Monday, May 30, 2005
Now that I’m beginning to show my age, I suppose it’s important to start caring about grown-up things, such as the Dow Jones, Golden Girls reruns, and the grass-to-weed ratio of my lawn.
Someone recently noted that the greenery on my lawn is not grass, as I had believed, but is actually just a collection of weeds cut to grass-like length. I say “someone” said this rather than coming right out and telling you that it was my father-in-law, because we’ve only been family for less than a year, and I’m not sure we’re to the stage where it’s okay to talk about him in the newspaper. So just to play it safe for now, I’m sticking with “someone.”
Occasionally, I’ll look at my collection of dandelions and crabgrass and wonder if I should try to do something about it. I wonder internally, of course, because if I wondered out loud, my wife Kara might hear me, and then she’d start expecting something to actually happen. I’ve learned the hard way to keep these kinds of thoughts to myself.
The deficient nature of our yard is brought to our attention nearly every day by the fliers that lawn companies keep hanging on our front door. A lawn company leaving a flier on our door is like a gym owner walking up to an overweight guy and stuffing a brochure in his pocket. I’m aware of the problem, okay. If I want help, I’ll ask for it.
Besides, I think dandelions are pretty. And when they get all puffy, I like to wave them around and pretend that the seeds are little parachuting people. You can’t do that with boring old grass.
Lawn commercials almost always show middle-aged men beaming over their lush, weedless lawns. The sexist undercurrent is slightly disturbing, like the kitchen cleanser commercials that show women dancing through the house because they’re so jazzed at the thought of killing more bacteria, but I worry more that I’m missing some basic Y-chromosome gene that’s supposed to make me give a hooey about the virility of the grass around our house.
I think that the real problem here is that the media is making me feel inadequate by propagating unrealistic images of what a lawn should look like. It’s impossible to have greenery shaped that perfectly in real life. Those lawns on TV obviously all had professional work done to them. It’s unnatural.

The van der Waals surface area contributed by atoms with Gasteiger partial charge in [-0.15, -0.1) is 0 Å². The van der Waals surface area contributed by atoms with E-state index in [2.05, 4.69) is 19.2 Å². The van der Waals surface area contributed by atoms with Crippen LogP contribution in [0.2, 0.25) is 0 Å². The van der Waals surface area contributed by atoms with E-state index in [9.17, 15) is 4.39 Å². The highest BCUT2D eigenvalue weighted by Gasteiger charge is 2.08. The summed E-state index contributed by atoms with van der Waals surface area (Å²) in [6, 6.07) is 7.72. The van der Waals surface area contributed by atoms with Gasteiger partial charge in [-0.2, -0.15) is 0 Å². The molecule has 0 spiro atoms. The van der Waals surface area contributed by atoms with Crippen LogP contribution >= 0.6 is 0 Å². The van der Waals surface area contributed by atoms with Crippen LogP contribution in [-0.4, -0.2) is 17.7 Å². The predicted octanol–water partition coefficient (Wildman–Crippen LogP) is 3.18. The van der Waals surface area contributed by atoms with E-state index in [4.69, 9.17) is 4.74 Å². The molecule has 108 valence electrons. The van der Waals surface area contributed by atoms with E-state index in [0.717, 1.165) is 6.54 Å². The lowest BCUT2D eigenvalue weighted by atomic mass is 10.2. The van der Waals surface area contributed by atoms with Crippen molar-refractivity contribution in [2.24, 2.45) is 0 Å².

One very effective way to get around having to make excuses for a bad lawn is to give some of it back to nature. Kara and I inadvertently did this after moving into our house a couple years ago. We had too many other things to worry about, such as erupting toilets, and a roof that merely slowed the rain down on its way to our carpet, to worry too much about the plant succession occurring just outside our cracked windows.
Without bringing in a team of archeologists to confirm, I can only assume that the area under the vines and pricker bushes used to be some sort of garden or flower bed. Since we let it go wild, though, I’m scared to get too close to it. Last week, I saw a feral tulip stalking the neighbors’ cat.
Tuesday, May 24, 2005
I know he told me where this picture was from, but I forgot. I'll listen to the recording and let you know later.
Also, being clueless can be beneficial. I just Googled "hairy palm" to make sure it means what I think it means (it does), and the first hit took me here. This guy takes some of the best frickin' pictures I've ever seen. I'd highly recommend a cruise around the rest of his site: www.alwayscurious.com. Okay, enough plugging some other dude's site. He totally doesn't have any good fart jokes.
Sunday, May 22, 2005
When I was in college, trying to figure out what I wanted to do with the rest of my life, somebody gave me this advice: “Remember what you used to love doing as a child, and then think of a way you could get paid for doing that. That’s what you should do for a living.”